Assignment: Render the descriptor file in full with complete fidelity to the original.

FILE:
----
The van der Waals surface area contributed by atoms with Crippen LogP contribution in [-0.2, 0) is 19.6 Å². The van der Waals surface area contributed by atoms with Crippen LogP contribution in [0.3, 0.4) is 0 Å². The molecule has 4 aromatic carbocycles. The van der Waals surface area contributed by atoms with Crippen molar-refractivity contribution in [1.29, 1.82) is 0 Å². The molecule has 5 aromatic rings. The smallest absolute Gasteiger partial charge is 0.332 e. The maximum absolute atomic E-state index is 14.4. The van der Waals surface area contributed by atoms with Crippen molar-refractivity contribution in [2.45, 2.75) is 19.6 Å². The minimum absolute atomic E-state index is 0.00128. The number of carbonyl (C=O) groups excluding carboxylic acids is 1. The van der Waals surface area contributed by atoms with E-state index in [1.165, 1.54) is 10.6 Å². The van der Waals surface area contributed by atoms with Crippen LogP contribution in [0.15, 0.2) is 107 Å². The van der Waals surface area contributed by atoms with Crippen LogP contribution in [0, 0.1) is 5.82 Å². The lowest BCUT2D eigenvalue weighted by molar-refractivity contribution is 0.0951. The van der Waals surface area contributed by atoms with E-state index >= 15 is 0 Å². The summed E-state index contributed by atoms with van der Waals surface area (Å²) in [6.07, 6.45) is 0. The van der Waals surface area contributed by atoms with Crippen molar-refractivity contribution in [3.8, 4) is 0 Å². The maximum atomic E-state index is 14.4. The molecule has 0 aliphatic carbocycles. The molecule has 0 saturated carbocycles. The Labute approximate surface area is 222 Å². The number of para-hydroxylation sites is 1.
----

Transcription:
The van der Waals surface area contributed by atoms with Crippen LogP contribution in [-0.2, 0) is 19.6 Å². The van der Waals surface area contributed by atoms with Crippen LogP contribution in [0.3, 0.4) is 0 Å². The molecule has 4 aromatic carbocycles. The van der Waals surface area contributed by atoms with Crippen molar-refractivity contribution in [1.29, 1.82) is 0 Å². The molecule has 5 aromatic rings. The smallest absolute Gasteiger partial charge is 0.332 e. The maximum absolute atomic E-state index is 14.4. The van der Waals surface area contributed by atoms with Crippen molar-refractivity contribution in [2.45, 2.75) is 19.6 Å². The minimum absolute atomic E-state index is 0.00128. The number of carbonyl (C=O) groups excluding carboxylic acids is 1. The van der Waals surface area contributed by atoms with E-state index in [1.165, 1.54) is 10.6 Å². The van der Waals surface area contributed by atoms with Crippen LogP contribution in [0.15, 0.2) is 107 Å². The van der Waals surface area contributed by atoms with Crippen LogP contribution in [0, 0.1) is 5.82 Å². The lowest BCUT2D eigenvalue weighted by molar-refractivity contribution is 0.0951. The van der Waals surface area contributed by atoms with E-state index >= 15 is 0 Å². The summed E-state index contributed by atoms with van der Waals surface area (Å²) in [6.07, 6.45) is 0. The van der Waals surface area contributed by atoms with Crippen molar-refractivity contribution in [3.8, 4) is 0 Å². The maximum atomic E-state index is 14.4. The molecule has 0 aliphatic carbocycles. The molecule has 0 saturated carbocycles. The Labute approximate surface area is 222 Å². The number of para-hydroxylation sites is 1.